Speak to local shop owners to get a sense of busy periods and customer behaviour. Also take a look at the types of shops and establishments in the area, as this will give you an idea of whether your brand will resonate with the audience likely to pass through.
3. Plan, plan, plan
Pop ups are a huge exercise in project planning because there are so many moving parts. Once you have secured the location and dates, essential organisation of the pop up itself includes management of logistics, furniture, assembly and disassembly of the shop, staff, and stock maintenance. You also need to co-ordinate any marketing and PR activities. Start prep early and include as much structure as you possibly can.
Prepare for the worst case scenario
Visualise all eventualities and plan how you can mitigate against the worst case. During one of our pop ups, there were tube strikes on some days, which meant people couldn’t easily reach us. Another time, our entire team caught COVID and we had to close early. As a backup on both occasions, we created an online ‘Edit’ featuring the same products from the store, and made sure it retained the same refined, curated feeling customers would have got at the pop up.
Do as much organisation as you can before the pop up starts as you’ll likely be low on energy during it. If something goes wrong, it always helps to have something to fall back on.
4. Design your customer’s experience
Decide what experience you want your customers to have – what value you want them to leave with. If the purpose of your pop up is to launch a new product, immerse them in all its best features. If you want to introduce your brand to a new audience, how can you make the experience hyper-memorable? Design the pull of your pop up: why should your customers and passers-by drop in?
Establish the concept of your store. If you operate mainly online, the chance to bring your products to an IRL audience could seem like an appeal in itself. Think bigger than this. Try to create a unique, interactive and engaging experience that the online can’t compare to.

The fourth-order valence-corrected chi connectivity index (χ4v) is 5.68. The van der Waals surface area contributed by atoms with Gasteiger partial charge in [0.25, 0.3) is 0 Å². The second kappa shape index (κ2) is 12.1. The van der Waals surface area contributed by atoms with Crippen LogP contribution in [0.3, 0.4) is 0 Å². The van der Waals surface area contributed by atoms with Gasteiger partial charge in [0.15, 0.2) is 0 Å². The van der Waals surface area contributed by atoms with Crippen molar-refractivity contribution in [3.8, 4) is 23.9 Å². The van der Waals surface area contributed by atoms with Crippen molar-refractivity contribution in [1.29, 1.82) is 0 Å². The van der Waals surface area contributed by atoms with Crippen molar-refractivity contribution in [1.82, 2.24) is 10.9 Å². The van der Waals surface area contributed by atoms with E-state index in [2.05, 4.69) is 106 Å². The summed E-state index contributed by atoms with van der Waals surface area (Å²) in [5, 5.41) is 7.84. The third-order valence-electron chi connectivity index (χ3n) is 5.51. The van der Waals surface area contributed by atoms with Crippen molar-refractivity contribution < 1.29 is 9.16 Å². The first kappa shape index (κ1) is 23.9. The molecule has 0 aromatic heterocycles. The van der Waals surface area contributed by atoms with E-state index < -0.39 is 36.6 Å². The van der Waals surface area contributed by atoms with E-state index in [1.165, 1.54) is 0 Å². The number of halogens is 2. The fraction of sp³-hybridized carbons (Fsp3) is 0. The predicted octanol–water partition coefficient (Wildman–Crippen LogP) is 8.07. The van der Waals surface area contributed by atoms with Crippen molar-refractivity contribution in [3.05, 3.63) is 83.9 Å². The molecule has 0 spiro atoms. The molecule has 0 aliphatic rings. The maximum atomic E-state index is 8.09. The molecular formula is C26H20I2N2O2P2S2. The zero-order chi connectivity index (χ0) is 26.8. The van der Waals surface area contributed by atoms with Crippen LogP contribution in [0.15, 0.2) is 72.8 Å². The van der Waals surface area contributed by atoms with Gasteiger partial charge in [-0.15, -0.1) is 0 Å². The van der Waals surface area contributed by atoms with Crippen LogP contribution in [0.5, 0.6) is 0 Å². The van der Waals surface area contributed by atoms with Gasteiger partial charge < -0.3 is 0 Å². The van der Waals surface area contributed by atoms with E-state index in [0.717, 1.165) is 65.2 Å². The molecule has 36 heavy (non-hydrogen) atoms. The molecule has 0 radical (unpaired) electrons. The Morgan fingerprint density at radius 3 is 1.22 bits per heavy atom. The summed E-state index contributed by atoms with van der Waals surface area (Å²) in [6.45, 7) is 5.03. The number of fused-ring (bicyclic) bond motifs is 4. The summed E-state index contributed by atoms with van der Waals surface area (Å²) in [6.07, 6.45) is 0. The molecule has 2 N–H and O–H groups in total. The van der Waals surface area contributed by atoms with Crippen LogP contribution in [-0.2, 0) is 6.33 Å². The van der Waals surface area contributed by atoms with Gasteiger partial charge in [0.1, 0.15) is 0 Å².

For example, a haircare brand might also offer in-store consultations; a candle company has a dozen scents at its disposal to draw in shoppers; as a homeware brand, you might invite visitors into your ‘living room’. Bring your brand to life to make shoppers want to swing by your store instead of shop online.
5. Be prepared to move things around and learn on the go
After your first few customers, you will likely notice that some things in the store aren’t having the impact you thought they would. That’s normal. Be prepared to re-shuffle – that’s the beauty of seeing people in real life. You can see what people respond to and how.
When we hold pop ups, we usually move around furniture and products to experiment with what works best. Chatting to your customers will also give you insights into what they expected from your shop when they walked in. Take notes as there are always improvements that can be made next time.
6. You don’t have a have a huge budget
Sometimes less is more – get creative. Make a moodboard of some of your favourite stores, taking stock of how they look and feel. How can you recreate that with what you have? Try to repurpose furniture you already own, and maybe, if it works for your brand, lean into a minimalistic aesthetic as it may let the product itself stand out most effectively. Don’t underestimate the power of paint and wall vinyls, and be prepared to DIY!
7. Manage your energy
Pop up shops are exhilarating but incredibly taxing. If possible, schedule time off for afterwards, and if you’re running it for longer than a week, try to schedule breaks during it. When we ran a three-week Christmas pop up, we were closed on Mondays to give ourselves a breather. If you can, enlist volunteers or staff to manage the workload.
Remember that the rest of the business will still be running while you’re in the store. Make provisions for all operations you won’t be able to deal with while you’re at the pop up (e.g. with an Out Of Office email responder or by letting customers know about changes to order dispatch times).
Enjoy the process – and expect to feel exhausted afterwards! After all the time and effort you’ve put in to launching a successful pop up, you deserve a rest.